Wednesday, 1 July 2020

Norway Grants to contribute to new Roma Holocaust memorial

14 February 2018

Prague, Feb 13 (CTK) - The Norway Grants want to contribute to the construction of a Roma Holocaust memorial planned at the site of a former concentration camp for the Roma in Lety, south Bohemia, Norwegian ambassador in Prague Siri Ellen Sletner told journalists on Tuesday.

The victims of the Roma Holocaust should finally have a commemorative site they deserve in the Czech Republic, she said.

Sletner appreciated that the Czech government bought the pig farm built at the site of the Lety camp last autumn.

The contract on the purchase of the pig farm for 450 million crowns was signed in November 2017 and it will take effect on Thursday, February 15.

The Roma Culture Museum in Brno will administer the new memorial. The museum's director Jana Horvathova said the pig farm is being cleaned now and then it will be pulled down.

Jan Cech, deputy chairman of the board of the pig farm's operator AGPI, told CTK on Tuesday that the company has not yet handed the farm to the museum and pigs were still on the premises.

All the pigs will be taken away by the end of February according to the plan and the premises will be vacated in March, Cech said.

The pig farm covers 7 hectares and includes 13 halls, each of which housed 1,000 pigs.

Sletner told journalists that the Lety memorial should be a commemorative site but also a place of support for Roma culture in the Czech Republic.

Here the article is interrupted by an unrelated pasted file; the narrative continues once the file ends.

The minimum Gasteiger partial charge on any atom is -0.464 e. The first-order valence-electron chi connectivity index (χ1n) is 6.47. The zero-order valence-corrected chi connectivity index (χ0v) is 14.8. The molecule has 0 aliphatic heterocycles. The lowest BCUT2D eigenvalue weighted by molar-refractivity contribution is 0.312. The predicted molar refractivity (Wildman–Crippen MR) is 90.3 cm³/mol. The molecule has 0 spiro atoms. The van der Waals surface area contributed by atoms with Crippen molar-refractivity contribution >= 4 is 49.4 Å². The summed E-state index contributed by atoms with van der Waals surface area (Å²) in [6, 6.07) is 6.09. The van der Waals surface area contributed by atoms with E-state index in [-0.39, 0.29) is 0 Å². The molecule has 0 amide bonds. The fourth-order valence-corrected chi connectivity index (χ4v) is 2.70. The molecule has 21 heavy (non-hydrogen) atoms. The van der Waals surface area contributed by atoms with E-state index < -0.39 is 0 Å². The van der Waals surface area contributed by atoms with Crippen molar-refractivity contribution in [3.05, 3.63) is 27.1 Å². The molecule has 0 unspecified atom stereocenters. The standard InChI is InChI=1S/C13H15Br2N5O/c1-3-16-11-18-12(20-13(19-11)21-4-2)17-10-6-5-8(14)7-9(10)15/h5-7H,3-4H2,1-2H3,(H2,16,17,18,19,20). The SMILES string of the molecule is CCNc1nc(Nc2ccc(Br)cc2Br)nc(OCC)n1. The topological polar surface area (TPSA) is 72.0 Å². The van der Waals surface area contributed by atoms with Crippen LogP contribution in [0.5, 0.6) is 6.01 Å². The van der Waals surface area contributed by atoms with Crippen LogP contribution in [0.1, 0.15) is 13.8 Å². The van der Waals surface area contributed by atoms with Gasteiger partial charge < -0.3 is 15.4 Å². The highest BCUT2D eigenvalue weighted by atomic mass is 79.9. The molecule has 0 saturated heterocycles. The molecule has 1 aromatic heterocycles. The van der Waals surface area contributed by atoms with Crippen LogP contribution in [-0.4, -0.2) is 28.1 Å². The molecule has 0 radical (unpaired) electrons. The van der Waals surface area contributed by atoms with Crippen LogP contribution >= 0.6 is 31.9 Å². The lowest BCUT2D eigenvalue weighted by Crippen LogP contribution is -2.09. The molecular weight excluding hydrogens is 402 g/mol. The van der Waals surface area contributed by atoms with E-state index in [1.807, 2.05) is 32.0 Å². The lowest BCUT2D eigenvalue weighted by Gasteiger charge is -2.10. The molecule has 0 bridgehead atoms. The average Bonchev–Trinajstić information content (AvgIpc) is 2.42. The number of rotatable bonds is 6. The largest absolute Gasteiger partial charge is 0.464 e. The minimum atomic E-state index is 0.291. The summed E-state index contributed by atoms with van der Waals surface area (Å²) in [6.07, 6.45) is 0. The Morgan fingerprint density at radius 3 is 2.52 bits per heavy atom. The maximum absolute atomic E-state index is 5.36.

At the press conference on Tuesday, the activities and plans of the new European Roma Institute for Arts and Culture (ERIAC) were presented.

This year, the Roma Culture Museum will also become the administrator of the other Roma Holocaust memorial in the country, located in Hodonin u Kunstatu, central Moravia.

The museum will change the planned permanent exhibition in Hodonin, Horvathova said.

She said the museum became the administrator of the area around the current memorial in Lety with replicas of three camp houses and the area of the former pig farm is to be handed to it by the enf of March.

Horvathova said a debate about the form of the Lety memorial will open on the museum's website and a round-table discussion on the issue will take place in Prague on March 2.

The forced labour camp in Lety was opened in 1940 and it turned into an internment camp and shortly afterwards in a Roma camp in 1942.

Until May 1943, 1308 Roma men, women and children were interned there, 327 of whom perished in the camp and over 500 were sent to the extermination camp in Auschwitz where most of them died. According to estimates, the Nazis murdered 90 percent of Czech Roma people.

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